Election filings come to a close


The deadline for the May 7 primary election filings came to an end at noon Friday.

The newest filings at the county level include Republicans Lucas L. Hanner of Vallonia, at-large Jackson County Council, and Jamie M. Pyle of Brownstown, county auditor. Staci Eglen of Seymour presently holds the auditor’s position, but she did not file a declaration of candidacy.

There are just two countywide races on the ballot.

Hanner’s filing sets up a five-way GOP race for the three at-large council seats as incumbent council members John L. Nolting of Brownstown, R. Brett Turner of Crothersville and Amanda Cunningham Lowery of Vallonia along with Roger Hurt of Brownstown filed declarations earlier in the period, which opened Jan. 10.

The only other countywide office on the ballot is the GOP District 2 commissioner’s seat. The candidates are Bret Cunningham, Michael Bobb and Drew Storey, all of Seymour. That position is presently held by Republican Bob Gillaspy, who has decided not to seek a third term.

The other filings for countywide office are all incumbent Republicans.

They are Surveyor Dan Blann of Brownstown; Drew Markel of Brownstown, District 1 county commissioner; Treasurer Kathy Hohenstreiter of Seymour; Coroner Paul Foster; and Jackson Circuit Court Judge Richard W. Poynter.

New Republican precinct committee filings include Janette K. Elliot, Grassy Fork; C.J. Foster, Brownstown 4; Carl H. Kuhlman, Redding West; Miko McRoy, Carr Township; Brian Savilla, Jackson 5 North; Joe Schulz, Brownstown West; and Jonathon Tabor, Hamilton Township.

Previous Republican precinct committee filings were Conner Barnette, Brownstown 2; Ed Koerner, Vernon-Crothersville; Katie Kaufman, Reddington East; Roger Lee Teipen, Vernon South; Markel, Brownstown 4; Amanda Cunningham Lowery, Driftwood Township; Jim Lucas, Jackson 1 East; Melissa Zabel Acton, Jackson 7; Dave Hall, Owen Township; and Dustin Steward, Washington Township.

Kuhlman and Savilla also filed for GOP convention delegates along with Benjamin Miller, Natasha Schulz Miller and Leon Pottschmidt in days leading up to the filing deadline. Previous GOP convention filings were Ronald J. Rieckers, Rick Meyer, Piper Acton-Shoemaker, Melissa Zabel Acton, Conner Barnette, Jim Lucas, Dave Hall, Amanda Cunningham Lowery, Drew Markel and Dustin Steward.

Candidates wishing to be on the Democrat or Republican primary ballot must have filed declaration of candidacy paperwork by noon Friday at the county clerk’s office in the Jackson County Judicial Center in Brownstown. Under state law, election officials are prohibited from accepting filings after the deadline.

After the May 7 primary, Republicans and Democrats have until noon July 3 to fill ballot vacancies, and minor party, independent and write-in candidates also may file declarations of candidacy for the November general election later in the year.

On Monday at the Statehouse in Indianapolis, John Rust, a Seymour Republican candidate for the U.S. Senate, and Trish Whitcomb, a Seymour Democratic candidate for Indiana House District 69, both filed declarations of candidacy.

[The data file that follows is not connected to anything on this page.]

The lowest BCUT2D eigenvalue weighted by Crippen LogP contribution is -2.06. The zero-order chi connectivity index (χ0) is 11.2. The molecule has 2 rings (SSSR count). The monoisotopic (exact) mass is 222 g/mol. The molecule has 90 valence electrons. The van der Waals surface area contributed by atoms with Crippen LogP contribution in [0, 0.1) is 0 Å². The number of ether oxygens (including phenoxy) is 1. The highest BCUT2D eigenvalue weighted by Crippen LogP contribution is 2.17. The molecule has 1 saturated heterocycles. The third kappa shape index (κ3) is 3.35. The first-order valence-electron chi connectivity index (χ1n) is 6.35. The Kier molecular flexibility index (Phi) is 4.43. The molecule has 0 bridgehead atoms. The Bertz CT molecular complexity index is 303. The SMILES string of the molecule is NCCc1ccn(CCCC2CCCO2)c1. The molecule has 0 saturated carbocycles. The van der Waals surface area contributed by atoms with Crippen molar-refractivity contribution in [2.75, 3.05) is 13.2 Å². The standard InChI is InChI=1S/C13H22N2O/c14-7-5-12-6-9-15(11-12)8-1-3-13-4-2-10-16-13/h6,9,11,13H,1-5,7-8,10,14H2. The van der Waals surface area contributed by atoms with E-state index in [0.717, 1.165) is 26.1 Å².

Marion County Superior Court Judge Patrick J. Dietrick ruled in December that the Indiana law preventing Rust from running in May’s Republican U.S. Senate primary was unconstitutional. The law states a candidate must have voted in the previous two primary elections for the party they wish to represent.

The day after Rust’s injunction was granted, the Indiana Attorney General’s Office filed a notice of appeal of Dietrick’s ruling with the Indiana Supreme Court on behalf of Secretary of State Diego Morales. The Indiana Supreme Court has set oral arguments in Rust’s case for 9 a.m. Monday. The hearing will be livestreamed by the court at in.gov/courts/supreme/arguments.

Also, five candidates are vying for the GOP gubernatorial nomination: U.S. Sen. Mike Braun, Lt. Gov. Suzanne Crouch, former Attorney General Curtis Hill, Brad Chambers and Eric Doden. Two-term Gov. Eric Holcomb, a Republican, cannot run again because of term limits.

Democrats Tamie Dixon-Tatum and Jennifer G. McCormick are running for that party’s nomination for governor.

Indiana Ninth District Congresswoman Erin Houchin, whose district includes Jackson County, is running for a second two-year term on the Republican ballot, but a recent filing by Hugh Doty means she will face a challenge in the primary.

Democrats Timothy “Tim” Peck of New Washington and D. Liam Dorris of Bloomington are squaring off for the Democratic Party’s nomination for that seat.

Also at the state level, incumbent House District 69 Rep. Jim Lucas, a Seymour Republican, faces a challenge from Brian Savilla of Brownstown. The winner will face Whitcomb on Nov. 5 in the general election. District 69 includes portions of Jackson, Bartholomew, Scott and Washington counties.

House District 62 Rep. Dave Hall, R-Norman, and House District 65 Rep. Chris D. May, R-Bedford, also will be on the ballot. Both are incumbents.

Democrat Thomas Horrocks is seeking the Democratic Party’s nod for the District 62 nomination.

District 62 includes Owen, Pershing and Salt Creek townships in northwestern Jackson County, all of Brown County and part of southern Monroe County, while District 65 includes Carr Township in Jackson County.

Bedford Republican Eric Koch also is seeking a third four-year term as the District 44 state senator. District 44 includes Brown, Jackson, Lawrence and Orange counties and portions of Monroe County.

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